“U.S. Secretary of the Interior Sally Jewell today announced the U.S. Department of the Interior will invest $39.1 million from the sale of public lands in Southern Nevada to fund more than 40 projects to improve recreation, reduce the risk of wildfires, conserve sensitive landscapes and restore important wildlife habitat throughout the state,” the press release opens.

Sally Jewell

The key is that a third of that money — $12.2 million — will be spent on “Environmentally Sensitive Land Acquisitions.”

Under the Southern Nevada Public Land Management Act of 1998 the feds must sell off 74,000 acres in Clark County for private and public development, half of which already has been sold or transferred.

But Interior plans use those funds to buy still more land and take it out off the tax rolls.

What do you bet the number of acres sold for urban development at the price of $39 million will allow the agency to buy an equal number, or greater, of acres in more rural settings?

James Q. Wilson, the Ronald Reagan Professor of Public Policy at the Pepperdine University, explains in “The Rise of the Bureaucratic State“:

By viewing bureaucracy as an inevitable (or, as some would put it, “functional”) aspect of society, we find ourselves attracted to theories that explain the growth of bureaucracy in terms of some inner dynamic to which all agencies respond and which makes all barely governable and scarcely tolerable. Bureaucracies grow, we are told, because of Parkinson’s Law: Work and personnel expand to consume the available resources. Bureaucracies behave, we believe, in accord with various other maxims, such as the Peter Principle: In hierarchical organizations, personnel are promoted up to that point at which their incompetence becomes manifest — hence, all important positions are held by incompetents. More elegant, if not essentially different, theories have been propounded by scholars. The tendency of all bureaus to expand is explained by William A. Niskanen by the assumption, derived from the theory of the firm, that “bureaucrats maximize the total budget of their bureau during their tenure” — hence, “all bureaus are too large.” What keeps them from being not merely too large but all-consuming is the fact that a bureau must deliver to some degree on its promised output, and if it consistently under delivers, its budget will be cut by unhappy legislators. But since measuring the output of a bureau is often difficult — indeed, even conceptualizing the output of the State Department is mind-boggling — the bureau has a great deal of freedom within which to seek the largest possible budget.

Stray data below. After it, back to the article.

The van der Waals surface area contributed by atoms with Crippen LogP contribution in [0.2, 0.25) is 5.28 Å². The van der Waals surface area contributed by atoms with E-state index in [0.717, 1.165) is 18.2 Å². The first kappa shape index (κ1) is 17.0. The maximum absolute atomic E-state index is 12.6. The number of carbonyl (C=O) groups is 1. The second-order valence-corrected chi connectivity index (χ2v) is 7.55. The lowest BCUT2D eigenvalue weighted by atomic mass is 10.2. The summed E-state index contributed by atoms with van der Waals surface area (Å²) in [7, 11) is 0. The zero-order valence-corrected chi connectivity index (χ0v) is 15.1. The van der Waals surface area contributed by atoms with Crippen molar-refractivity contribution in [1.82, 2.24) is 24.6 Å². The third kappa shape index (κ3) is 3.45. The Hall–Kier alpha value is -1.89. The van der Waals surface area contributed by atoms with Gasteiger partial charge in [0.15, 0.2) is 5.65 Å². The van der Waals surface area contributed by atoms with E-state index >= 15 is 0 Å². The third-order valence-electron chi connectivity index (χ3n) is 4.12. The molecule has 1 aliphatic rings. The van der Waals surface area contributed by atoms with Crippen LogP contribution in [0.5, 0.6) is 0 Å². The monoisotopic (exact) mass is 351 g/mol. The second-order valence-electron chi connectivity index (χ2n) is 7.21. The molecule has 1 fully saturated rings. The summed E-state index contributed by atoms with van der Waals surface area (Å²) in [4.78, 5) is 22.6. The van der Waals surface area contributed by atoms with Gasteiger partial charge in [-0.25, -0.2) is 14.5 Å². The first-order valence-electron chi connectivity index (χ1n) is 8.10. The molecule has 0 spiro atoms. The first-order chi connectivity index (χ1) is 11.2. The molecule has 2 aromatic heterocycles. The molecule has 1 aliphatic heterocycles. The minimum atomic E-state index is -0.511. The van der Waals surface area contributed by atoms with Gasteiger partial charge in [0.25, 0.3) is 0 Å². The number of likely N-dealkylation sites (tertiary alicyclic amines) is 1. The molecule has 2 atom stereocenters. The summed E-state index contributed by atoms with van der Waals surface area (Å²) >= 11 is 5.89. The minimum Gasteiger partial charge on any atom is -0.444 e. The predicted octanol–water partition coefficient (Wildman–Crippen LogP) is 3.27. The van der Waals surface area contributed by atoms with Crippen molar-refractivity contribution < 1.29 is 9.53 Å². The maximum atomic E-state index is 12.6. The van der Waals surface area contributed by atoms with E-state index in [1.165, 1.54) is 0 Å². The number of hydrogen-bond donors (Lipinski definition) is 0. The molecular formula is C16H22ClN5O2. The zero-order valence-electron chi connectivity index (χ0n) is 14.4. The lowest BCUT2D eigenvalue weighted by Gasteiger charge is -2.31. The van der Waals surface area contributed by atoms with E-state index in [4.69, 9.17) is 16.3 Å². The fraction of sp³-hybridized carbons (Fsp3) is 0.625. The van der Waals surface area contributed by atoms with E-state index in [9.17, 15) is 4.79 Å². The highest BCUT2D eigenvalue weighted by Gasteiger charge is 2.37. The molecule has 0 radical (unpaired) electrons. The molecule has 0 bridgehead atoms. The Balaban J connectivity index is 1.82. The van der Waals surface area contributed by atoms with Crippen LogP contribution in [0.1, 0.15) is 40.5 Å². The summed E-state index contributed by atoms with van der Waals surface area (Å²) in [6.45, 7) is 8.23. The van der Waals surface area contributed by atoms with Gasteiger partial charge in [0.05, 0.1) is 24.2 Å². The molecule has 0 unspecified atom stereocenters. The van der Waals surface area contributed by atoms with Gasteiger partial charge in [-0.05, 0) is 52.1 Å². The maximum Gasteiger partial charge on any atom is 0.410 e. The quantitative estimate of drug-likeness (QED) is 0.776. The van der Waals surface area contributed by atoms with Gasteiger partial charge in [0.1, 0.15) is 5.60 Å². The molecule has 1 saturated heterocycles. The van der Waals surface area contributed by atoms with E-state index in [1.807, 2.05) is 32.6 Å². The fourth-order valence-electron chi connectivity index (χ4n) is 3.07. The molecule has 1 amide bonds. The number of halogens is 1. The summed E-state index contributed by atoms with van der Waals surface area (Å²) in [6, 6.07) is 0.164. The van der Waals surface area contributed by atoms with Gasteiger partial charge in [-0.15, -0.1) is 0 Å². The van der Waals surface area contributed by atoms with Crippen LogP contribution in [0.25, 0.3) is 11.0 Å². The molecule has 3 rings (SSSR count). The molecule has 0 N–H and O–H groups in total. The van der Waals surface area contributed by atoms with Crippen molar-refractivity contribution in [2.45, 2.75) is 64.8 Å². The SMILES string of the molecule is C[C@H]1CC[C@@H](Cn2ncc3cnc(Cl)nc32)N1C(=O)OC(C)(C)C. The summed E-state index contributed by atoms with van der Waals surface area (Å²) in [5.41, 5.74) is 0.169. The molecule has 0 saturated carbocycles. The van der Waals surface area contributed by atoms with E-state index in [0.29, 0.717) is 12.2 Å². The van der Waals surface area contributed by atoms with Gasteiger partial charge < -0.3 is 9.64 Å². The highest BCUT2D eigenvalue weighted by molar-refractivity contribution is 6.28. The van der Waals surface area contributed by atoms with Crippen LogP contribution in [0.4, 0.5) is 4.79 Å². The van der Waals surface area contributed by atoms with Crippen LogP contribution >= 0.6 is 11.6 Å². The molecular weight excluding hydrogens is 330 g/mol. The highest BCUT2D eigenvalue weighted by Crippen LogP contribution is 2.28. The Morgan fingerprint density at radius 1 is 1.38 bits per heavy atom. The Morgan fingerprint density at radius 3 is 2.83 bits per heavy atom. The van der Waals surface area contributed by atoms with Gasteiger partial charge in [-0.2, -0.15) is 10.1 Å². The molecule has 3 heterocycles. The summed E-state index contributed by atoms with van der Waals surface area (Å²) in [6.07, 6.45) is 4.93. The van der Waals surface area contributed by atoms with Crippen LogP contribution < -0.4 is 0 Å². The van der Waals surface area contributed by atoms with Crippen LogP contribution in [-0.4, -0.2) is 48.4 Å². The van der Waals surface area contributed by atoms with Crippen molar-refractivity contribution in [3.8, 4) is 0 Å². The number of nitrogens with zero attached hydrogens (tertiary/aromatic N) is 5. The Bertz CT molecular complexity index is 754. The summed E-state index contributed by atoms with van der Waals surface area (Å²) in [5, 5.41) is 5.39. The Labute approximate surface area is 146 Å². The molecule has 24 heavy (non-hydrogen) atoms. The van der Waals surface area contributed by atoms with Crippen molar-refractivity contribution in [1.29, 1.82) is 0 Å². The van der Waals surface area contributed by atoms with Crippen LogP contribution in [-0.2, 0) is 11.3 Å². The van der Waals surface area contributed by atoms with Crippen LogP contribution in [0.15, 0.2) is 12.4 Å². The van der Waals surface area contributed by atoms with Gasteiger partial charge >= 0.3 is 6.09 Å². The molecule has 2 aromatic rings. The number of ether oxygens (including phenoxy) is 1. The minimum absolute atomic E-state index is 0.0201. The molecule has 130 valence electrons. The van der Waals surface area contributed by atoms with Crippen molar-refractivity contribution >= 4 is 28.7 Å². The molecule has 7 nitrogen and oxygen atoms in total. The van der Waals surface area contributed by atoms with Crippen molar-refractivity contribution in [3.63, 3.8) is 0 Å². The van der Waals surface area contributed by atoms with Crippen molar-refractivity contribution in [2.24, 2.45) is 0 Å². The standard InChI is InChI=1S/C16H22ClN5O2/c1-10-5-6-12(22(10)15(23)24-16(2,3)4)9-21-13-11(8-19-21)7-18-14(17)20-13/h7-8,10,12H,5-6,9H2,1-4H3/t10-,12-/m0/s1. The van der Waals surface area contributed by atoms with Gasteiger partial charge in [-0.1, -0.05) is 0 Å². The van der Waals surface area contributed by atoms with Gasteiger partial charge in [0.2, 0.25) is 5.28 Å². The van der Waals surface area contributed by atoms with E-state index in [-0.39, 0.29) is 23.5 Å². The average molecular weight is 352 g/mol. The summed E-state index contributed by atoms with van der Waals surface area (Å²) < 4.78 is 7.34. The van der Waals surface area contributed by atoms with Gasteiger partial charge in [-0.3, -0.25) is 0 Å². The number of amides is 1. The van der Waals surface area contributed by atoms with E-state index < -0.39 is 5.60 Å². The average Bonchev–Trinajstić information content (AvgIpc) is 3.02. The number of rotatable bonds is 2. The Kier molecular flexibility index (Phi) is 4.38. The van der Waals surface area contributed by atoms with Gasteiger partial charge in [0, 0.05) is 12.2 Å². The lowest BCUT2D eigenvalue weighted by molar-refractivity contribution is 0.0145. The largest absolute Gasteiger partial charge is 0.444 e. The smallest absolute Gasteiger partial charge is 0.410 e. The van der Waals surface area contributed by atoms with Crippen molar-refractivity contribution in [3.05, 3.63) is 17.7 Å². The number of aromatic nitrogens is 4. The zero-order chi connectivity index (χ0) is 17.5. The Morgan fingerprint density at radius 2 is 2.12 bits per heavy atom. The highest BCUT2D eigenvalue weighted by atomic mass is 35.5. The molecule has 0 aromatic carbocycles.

It spends that budget to accrue more power and a large dominion.